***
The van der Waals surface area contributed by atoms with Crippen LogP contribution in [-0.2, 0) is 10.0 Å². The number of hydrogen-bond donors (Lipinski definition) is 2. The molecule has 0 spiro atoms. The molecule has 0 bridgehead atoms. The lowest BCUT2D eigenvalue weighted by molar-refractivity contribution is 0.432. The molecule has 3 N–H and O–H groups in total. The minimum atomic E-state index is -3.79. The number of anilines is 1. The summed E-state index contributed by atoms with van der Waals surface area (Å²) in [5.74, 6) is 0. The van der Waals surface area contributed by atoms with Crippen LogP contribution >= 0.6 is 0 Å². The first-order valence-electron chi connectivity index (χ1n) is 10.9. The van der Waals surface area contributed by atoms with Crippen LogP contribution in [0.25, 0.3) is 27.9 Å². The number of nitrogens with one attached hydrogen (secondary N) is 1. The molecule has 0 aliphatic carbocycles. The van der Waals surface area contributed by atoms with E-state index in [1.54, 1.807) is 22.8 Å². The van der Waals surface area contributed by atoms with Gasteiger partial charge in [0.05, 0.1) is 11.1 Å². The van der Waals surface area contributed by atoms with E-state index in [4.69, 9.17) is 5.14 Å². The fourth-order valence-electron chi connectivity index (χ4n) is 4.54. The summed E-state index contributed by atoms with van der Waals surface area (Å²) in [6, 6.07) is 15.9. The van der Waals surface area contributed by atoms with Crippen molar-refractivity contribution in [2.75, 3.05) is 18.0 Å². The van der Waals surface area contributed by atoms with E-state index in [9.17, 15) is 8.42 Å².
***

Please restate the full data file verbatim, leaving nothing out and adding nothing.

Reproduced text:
The van der Waals surface area contributed by atoms with Crippen LogP contribution in [-0.2, 0) is 10.0 Å². The number of hydrogen-bond donors (Lipinski definition) is 2. The molecule has 0 spiro atoms. The molecule has 0 bridgehead atoms. The lowest BCUT2D eigenvalue weighted by molar-refractivity contribution is 0.432. The molecule has 3 N–H and O–H groups in total. The minimum atomic E-state index is -3.79. The number of anilines is 1. The summed E-state index contributed by atoms with van der Waals surface area (Å²) in [5.74, 6) is 0. The van der Waals surface area contributed by atoms with Crippen LogP contribution >= 0.6 is 0 Å². The first-order valence-electron chi connectivity index (χ1n) is 10.9. The van der Waals surface area contributed by atoms with Crippen LogP contribution in [0.25, 0.3) is 27.9 Å². The number of nitrogens with one attached hydrogen (secondary N) is 1. The molecule has 0 aliphatic carbocycles. The van der Waals surface area contributed by atoms with E-state index in [1.54, 1.807) is 22.8 Å². The van der Waals surface area contributed by atoms with Gasteiger partial charge in [0.05, 0.1) is 11.1 Å². The van der Waals surface area contributed by atoms with E-state index in [4.69, 9.17) is 5.14 Å². The fourth-order valence-electron chi connectivity index (χ4n) is 4.54. The summed E-state index contributed by atoms with van der Waals surface area (Å²) in [6, 6.07) is 15.9. The van der Waals surface area contributed by atoms with Crippen molar-refractivity contribution in [2.75, 3.05) is 18.0 Å². The van der Waals surface area contributed by atoms with E-state index in [9.17, 15) is 8.42 Å².